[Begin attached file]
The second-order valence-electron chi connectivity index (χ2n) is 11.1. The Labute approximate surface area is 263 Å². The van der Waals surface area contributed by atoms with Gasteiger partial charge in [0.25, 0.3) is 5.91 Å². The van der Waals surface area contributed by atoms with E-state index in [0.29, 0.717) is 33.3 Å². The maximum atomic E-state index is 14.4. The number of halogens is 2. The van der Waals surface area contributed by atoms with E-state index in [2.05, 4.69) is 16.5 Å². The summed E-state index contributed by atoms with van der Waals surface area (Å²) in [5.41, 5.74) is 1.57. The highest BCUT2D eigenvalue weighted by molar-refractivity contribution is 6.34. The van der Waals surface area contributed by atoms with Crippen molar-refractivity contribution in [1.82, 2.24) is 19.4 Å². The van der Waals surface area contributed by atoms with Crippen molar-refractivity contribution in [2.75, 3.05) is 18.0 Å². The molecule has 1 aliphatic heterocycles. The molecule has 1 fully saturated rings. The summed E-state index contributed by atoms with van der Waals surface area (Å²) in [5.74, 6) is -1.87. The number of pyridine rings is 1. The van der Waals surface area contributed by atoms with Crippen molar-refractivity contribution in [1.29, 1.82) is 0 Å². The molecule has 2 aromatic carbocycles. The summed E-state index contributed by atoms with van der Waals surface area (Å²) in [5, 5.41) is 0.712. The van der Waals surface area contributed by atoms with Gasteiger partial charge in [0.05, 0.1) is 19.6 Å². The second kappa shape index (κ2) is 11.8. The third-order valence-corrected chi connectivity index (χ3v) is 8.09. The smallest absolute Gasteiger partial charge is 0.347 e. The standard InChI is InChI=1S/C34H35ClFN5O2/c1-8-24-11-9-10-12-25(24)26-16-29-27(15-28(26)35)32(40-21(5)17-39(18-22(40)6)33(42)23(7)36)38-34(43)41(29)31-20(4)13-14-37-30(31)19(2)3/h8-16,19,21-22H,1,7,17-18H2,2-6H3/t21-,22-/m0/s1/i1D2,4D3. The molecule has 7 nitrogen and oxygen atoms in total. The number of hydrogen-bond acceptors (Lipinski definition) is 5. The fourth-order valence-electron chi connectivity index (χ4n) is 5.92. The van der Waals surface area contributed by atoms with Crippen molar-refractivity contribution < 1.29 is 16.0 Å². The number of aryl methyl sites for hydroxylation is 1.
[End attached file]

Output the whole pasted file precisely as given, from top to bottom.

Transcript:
The second-order valence-electron chi connectivity index (χ2n) is 11.1. The Labute approximate surface area is 263 Å². The van der Waals surface area contributed by atoms with Gasteiger partial charge in [0.25, 0.3) is 5.91 Å². The van der Waals surface area contributed by atoms with E-state index in [0.29, 0.717) is 33.3 Å². The maximum atomic E-state index is 14.4. The number of halogens is 2. The van der Waals surface area contributed by atoms with E-state index in [2.05, 4.69) is 16.5 Å². The summed E-state index contributed by atoms with van der Waals surface area (Å²) in [5.41, 5.74) is 1.57. The highest BCUT2D eigenvalue weighted by molar-refractivity contribution is 6.34. The van der Waals surface area contributed by atoms with Crippen molar-refractivity contribution in [1.82, 2.24) is 19.4 Å². The van der Waals surface area contributed by atoms with Crippen molar-refractivity contribution in [2.75, 3.05) is 18.0 Å². The molecule has 1 aliphatic heterocycles. The molecule has 1 fully saturated rings. The summed E-state index contributed by atoms with van der Waals surface area (Å²) in [5.74, 6) is -1.87. The number of pyridine rings is 1. The van der Waals surface area contributed by atoms with Crippen molar-refractivity contribution in [1.29, 1.82) is 0 Å². The molecule has 2 aromatic carbocycles. The summed E-state index contributed by atoms with van der Waals surface area (Å²) in [5, 5.41) is 0.712. The van der Waals surface area contributed by atoms with Gasteiger partial charge in [0.05, 0.1) is 19.6 Å². The second kappa shape index (κ2) is 11.8. The third-order valence-corrected chi connectivity index (χ3v) is 8.09. The smallest absolute Gasteiger partial charge is 0.347 e. The standard InChI is InChI=1S/C34H35ClFN5O2/c1-8-24-11-9-10-12-25(24)26-16-29-27(15-28(26)35)32(40-21(5)17-39(18-22(40)6)33(42)23(7)36)38-34(43)41(29)31-20(4)13-14-37-30(31)19(2)3/h8-16,19,21-22H,1,7,17-18H2,2-6H3/t21-,22-/m0/s1/i1D2,4D3. The molecule has 7 nitrogen and oxygen atoms in total. The number of hydrogen-bond acceptors (Lipinski definition) is 5. The fourth-order valence-electron chi connectivity index (χ4n) is 5.92. The van der Waals surface area contributed by atoms with Crippen molar-refractivity contribution < 1.29 is 16.0 Å². The number of aryl methyl sites for hydroxylation is 1.